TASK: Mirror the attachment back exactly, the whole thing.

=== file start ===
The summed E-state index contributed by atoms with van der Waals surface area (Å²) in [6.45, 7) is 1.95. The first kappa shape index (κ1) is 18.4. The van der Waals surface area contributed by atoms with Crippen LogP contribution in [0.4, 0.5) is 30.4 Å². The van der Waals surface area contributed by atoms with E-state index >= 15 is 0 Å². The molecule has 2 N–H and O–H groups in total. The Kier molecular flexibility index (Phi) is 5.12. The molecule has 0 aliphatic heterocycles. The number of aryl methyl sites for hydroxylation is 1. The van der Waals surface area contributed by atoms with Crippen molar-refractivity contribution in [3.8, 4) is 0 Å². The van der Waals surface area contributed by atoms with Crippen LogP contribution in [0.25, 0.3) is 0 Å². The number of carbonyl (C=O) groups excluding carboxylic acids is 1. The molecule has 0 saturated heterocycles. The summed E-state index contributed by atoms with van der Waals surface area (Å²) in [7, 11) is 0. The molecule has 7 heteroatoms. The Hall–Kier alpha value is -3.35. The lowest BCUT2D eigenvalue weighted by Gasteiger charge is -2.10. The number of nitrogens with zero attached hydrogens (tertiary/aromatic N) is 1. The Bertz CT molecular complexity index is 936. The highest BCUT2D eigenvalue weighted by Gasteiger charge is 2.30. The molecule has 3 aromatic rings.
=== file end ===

The summed E-state index contributed by atoms with van der Waals surface area (Å²) in [6.45, 7) is 1.95. The first kappa shape index (κ1) is 18.4. The van der Waals surface area contributed by atoms with Crippen LogP contribution in [0.4, 0.5) is 30.4 Å². The van der Waals surface area contributed by atoms with E-state index >= 15 is 0 Å². The molecule has 2 N–H and O–H groups in total. The Kier molecular flexibility index (Phi) is 5.12. The molecule has 0 aliphatic heterocycles. The number of aryl methyl sites for hydroxylation is 1. The van der Waals surface area contributed by atoms with Crippen molar-refractivity contribution in [3.8, 4) is 0 Å². The van der Waals surface area contributed by atoms with Crippen LogP contribution in [0.25, 0.3) is 0 Å². The number of carbonyl (C=O) groups excluding carboxylic acids is 1. The molecule has 0 saturated heterocycles. The summed E-state index contributed by atoms with van der Waals surface area (Å²) in [7, 11) is 0. The molecule has 7 heteroatoms. The Hall–Kier alpha value is -3.35. The lowest BCUT2D eigenvalue weighted by Gasteiger charge is -2.10. The number of nitrogens with zero attached hydrogens (tertiary/aromatic N) is 1. The Bertz CT molecular complexity index is 936. The highest BCUT2D eigenvalue weighted by Gasteiger charge is 2.30. The molecule has 3 aromatic rings.